# Code-signing Windows executables using Authenticode 2: Extended validation certificates

By the end of the last post, we’d managed to sign our application installer with a DigiCert standard code signing certificate using signtool in Windows, but were still being presented with the following dialog: This was an improvement over the red bar that we’d seen when downloading the unsigned version of the same installer, but the text is still quite daunting for the user. On the basis of a 2011 MSDN article on Authenticode code signing, we then ordered an Extended Validation (EV) certificate from DigiCert in the hope that it would remove the warning entirely when downloading the installer. Specifically, the article notes that:

In August 2012, Microsoft announced support for a new type of Code-Signing certificate, the Extended Validation (EV) certificate. These certificates tend to be more expensive and harder-to-use (requiring security token hardware) but have the benefit of providing faster accumulation of reputation for SmartScreen.

## 2. Export certificate to a .p12 file from Keychain Access

Select the downloaded certificate in your Keychain, ensuring that you’ve first selected the appropriate Keychain and the “My Certificates” category to the left:

Then choose File > Export Items… and save the certificate in “Personal Information Exchange (.p12)” format. After choosing the file location, you’ll be prompted to set a password for the exported certificate (and then for the Administrator password to actually export the certificate):

## 3. Install signtool in Windows

With the certificate exported to a .p12 file, it’s now time to sign your Windows executable. This is best done in Windows using Microsoft’s signtool command line utility. More information about the utility can be found over at MSDN, but you’ll first need to ensure that it’s installed. The utility is bundled with Microsoft Visual Studio 2005 or later and is included in the Microsoft Windows SDK. If you’ve gone down the route of installing the Windows SDK, you should find that signtool is installed here: C:\Program Files\Microsoft SDKs\Windows\v7.1\Bin

## 4. Sign the executable

Since I downloaded the certificate in OS X, the appropriate signtool incantation references the .p12 file exported in step 2:

>signtool sign /t http://timestamp.digicert.com /f "C:\path\to\certificate.p12" /p password_you_set_during_p12_export /a "C:\path\to\the\executable\you\want\to\sign.exe"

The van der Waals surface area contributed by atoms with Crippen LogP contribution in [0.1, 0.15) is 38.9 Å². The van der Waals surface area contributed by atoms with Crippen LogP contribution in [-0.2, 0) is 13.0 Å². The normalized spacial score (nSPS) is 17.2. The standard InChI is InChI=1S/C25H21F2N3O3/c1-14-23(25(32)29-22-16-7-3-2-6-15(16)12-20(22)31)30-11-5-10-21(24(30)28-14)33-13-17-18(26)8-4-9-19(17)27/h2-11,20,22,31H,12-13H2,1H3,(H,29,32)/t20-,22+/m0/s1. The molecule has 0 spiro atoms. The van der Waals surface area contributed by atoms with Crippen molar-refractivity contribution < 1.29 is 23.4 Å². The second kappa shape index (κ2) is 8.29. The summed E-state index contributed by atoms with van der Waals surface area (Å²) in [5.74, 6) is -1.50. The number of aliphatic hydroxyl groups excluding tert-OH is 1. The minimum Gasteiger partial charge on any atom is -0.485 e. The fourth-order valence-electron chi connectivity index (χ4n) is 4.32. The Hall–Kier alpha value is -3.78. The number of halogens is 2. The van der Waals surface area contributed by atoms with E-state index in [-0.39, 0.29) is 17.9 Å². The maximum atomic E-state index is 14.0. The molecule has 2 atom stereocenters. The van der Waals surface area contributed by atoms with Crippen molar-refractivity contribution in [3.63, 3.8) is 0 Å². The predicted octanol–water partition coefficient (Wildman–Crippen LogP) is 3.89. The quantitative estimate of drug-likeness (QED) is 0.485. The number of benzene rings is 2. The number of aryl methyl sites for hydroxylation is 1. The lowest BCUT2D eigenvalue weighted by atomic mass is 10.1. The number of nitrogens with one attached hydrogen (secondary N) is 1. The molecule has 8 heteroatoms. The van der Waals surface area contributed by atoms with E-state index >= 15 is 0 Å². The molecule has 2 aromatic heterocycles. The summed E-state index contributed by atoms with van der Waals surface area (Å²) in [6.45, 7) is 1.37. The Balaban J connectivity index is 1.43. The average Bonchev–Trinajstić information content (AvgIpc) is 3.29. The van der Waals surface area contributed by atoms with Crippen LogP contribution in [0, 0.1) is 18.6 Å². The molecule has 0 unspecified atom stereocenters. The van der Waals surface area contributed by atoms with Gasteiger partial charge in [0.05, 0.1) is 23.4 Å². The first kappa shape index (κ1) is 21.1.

Note that the timestamp server option specified by \t is optional, but since it adds a cryptographically-verifiable timestamp to the signature, it proves that the executable was signed when the certificate was still valid, obviating the need to re-sign every signed executable at the time of certificate expiry. Each certificate authority has its own timestamp server, which you should be able to locate in their documentation.

After running the above command (without the /f and /p options if you downloaded the certificate in Windows in the first place), you should see the following at the command prompt:

Done Adding Additional Store Successfully signed and timestamped: C:\path\to\the\executable\you\want\to\sign.exe

And that’s it. Your executable is now cryptographically signed. You can verify this in Windows, by selecting the executable in Windows Explorer, selecting File > Properties and switching to the Digital Signatures tab, under which the timestamped signature should be listed.

## Conclusion

The process of signing a Windows executable with a cryptographic signature is relatively straightforward, but unfortunately this isn’t the end of the road for bespoke software providers who are trying to appear reputable to their users. Once we re-uploaded the file to our web server and downloaded it again, the only change from the end-user perspective was that the SmartScreen warning had a yellow banner in place of the red banner and the red warning “shield” from the original dialog had disappeared:

Clicking “Actions” brings up a dialog with exactly the same layout as with the unsigned executable (including a red “shield”), but the publisher is now listed and the text changes from this:

SmartScreen Filter reported that this program is not commonly downloaded and is not signed by its author.

to this: